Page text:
About Barbara McClintock
The Life Sciences Lecture Series is renamed the Barbara McClintock Life Sciences Lecture Series in honor of Barbara McClintock (1902–1992), one of Cornell University’s most distinguished alumna. McClintock received a Nobel Prize in Physiology or Medicine in 1983 based on her research in mobile gene elements in corn (Zea mays). The series’ new name honors McClintock’s distinguished career as a plant biologist, her many scientific achievements, and her long-standing affiliation with Cornell.
The study of corn genetics captured McClintock’s attention when she was an undergraduate at Cornell. McClintock received her bachelor of science in 1923, her master’s in 1925, and her PhD in 1927, all from Cornell. She continued her affiliation with Cornell as a researcher and instructor (1927–1931). In 1931, she received a National Research Council Fellowship. She pursued further research at the California Institute of Technology and the University of Missouri, Columbia. McClintock returned for two years at Cornell’s Department of Plant Breeding (1934–1936) before accepting an Assistant Professorship at the University of Missouri (1936–1942).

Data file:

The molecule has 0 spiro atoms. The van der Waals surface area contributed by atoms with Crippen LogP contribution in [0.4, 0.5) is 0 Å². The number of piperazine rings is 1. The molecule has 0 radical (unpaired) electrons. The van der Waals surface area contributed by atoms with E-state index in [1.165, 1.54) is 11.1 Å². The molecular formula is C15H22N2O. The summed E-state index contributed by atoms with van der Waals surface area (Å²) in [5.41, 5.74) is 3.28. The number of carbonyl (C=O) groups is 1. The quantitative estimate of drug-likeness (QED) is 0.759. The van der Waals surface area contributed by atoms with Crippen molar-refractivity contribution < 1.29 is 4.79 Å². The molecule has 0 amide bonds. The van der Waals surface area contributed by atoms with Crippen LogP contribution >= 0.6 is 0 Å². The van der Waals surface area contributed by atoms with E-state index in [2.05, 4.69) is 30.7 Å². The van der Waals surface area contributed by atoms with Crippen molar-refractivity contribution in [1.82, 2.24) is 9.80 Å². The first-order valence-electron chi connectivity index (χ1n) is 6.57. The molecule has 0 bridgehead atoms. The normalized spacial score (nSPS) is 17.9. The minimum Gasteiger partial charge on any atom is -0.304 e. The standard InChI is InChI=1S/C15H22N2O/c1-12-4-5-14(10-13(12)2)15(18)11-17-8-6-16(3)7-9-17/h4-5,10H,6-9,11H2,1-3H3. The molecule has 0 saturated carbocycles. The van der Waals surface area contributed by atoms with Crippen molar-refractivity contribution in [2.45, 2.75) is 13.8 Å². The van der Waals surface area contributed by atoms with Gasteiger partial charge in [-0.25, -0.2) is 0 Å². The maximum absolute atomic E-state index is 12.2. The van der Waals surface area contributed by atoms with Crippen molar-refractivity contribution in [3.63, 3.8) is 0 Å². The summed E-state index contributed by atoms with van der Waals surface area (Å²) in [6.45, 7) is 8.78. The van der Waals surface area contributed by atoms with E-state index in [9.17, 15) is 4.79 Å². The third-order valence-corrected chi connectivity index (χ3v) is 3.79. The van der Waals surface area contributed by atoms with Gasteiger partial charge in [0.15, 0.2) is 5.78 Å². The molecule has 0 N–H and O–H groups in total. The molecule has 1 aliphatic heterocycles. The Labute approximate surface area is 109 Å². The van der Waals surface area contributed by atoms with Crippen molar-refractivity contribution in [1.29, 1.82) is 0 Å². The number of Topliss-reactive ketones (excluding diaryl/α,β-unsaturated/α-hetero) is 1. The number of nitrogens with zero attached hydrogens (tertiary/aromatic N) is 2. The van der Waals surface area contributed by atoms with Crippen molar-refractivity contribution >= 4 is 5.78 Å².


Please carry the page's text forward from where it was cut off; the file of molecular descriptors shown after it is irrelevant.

McClintock spent the bulk of her career as a researcher in genetics at the Carnegie Institution of Washington, Cold Spring Harbor, Long Island, New York. She received many honors, including a Guggenheim Memorial Foundation fellowship (1933–1934) and election to the National Academy of Sciences (1944). As one of Cornell’s first Andrew D. White Professors-at-Large (1965–1974) she visited Cornell regularly to work with and inspire graduate students in the College of Agriculture and Life Sciences.
--Ed Cobb, School of Integrative Plant Science
Image Credit: Courtesy of Cornell Plant Breeding and Genetics Section